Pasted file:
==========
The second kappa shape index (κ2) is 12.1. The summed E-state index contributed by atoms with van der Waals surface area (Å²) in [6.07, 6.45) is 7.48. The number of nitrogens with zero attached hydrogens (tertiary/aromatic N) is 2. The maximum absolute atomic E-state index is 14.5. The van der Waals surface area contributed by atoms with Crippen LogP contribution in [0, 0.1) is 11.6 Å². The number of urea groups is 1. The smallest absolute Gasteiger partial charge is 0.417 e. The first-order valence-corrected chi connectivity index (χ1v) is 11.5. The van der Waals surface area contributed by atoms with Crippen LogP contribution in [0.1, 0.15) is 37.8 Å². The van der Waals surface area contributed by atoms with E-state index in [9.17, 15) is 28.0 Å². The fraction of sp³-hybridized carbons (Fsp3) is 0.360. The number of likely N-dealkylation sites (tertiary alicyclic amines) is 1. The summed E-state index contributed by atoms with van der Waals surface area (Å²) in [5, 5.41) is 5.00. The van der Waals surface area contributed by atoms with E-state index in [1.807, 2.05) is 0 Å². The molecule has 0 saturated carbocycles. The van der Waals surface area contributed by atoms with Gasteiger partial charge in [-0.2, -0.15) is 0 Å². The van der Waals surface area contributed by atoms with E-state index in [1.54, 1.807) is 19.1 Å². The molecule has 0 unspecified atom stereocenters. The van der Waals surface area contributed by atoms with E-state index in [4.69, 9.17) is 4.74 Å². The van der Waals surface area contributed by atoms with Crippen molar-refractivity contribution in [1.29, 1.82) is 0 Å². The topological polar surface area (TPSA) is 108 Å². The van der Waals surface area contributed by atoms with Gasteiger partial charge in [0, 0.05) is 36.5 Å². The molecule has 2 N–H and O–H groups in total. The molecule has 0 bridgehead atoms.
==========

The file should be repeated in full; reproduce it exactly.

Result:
The second kappa shape index (κ2) is 12.1. The summed E-state index contributed by atoms with van der Waals surface area (Å²) in [6.07, 6.45) is 7.48. The number of nitrogens with zero attached hydrogens (tertiary/aromatic N) is 2. The maximum absolute atomic E-state index is 14.5. The van der Waals surface area contributed by atoms with Crippen LogP contribution in [0, 0.1) is 11.6 Å². The number of urea groups is 1. The smallest absolute Gasteiger partial charge is 0.417 e. The first-order valence-corrected chi connectivity index (χ1v) is 11.5. The van der Waals surface area contributed by atoms with Crippen LogP contribution in [0.1, 0.15) is 37.8 Å². The van der Waals surface area contributed by atoms with E-state index in [9.17, 15) is 28.0 Å². The fraction of sp³-hybridized carbons (Fsp3) is 0.360. The number of likely N-dealkylation sites (tertiary alicyclic amines) is 1. The summed E-state index contributed by atoms with van der Waals surface area (Å²) in [5, 5.41) is 5.00. The van der Waals surface area contributed by atoms with E-state index in [1.807, 2.05) is 0 Å². The molecule has 0 saturated carbocycles. The van der Waals surface area contributed by atoms with Gasteiger partial charge in [-0.2, -0.15) is 0 Å². The van der Waals surface area contributed by atoms with E-state index in [1.54, 1.807) is 19.1 Å². The molecule has 0 unspecified atom stereocenters. The van der Waals surface area contributed by atoms with E-state index in [4.69, 9.17) is 4.74 Å². The van der Waals surface area contributed by atoms with Crippen molar-refractivity contribution in [1.29, 1.82) is 0 Å². The topological polar surface area (TPSA) is 108 Å². The van der Waals surface area contributed by atoms with Gasteiger partial charge in [0, 0.05) is 36.5 Å². The molecule has 2 N–H and O–H groups in total. The molecule has 0 bridgehead atoms.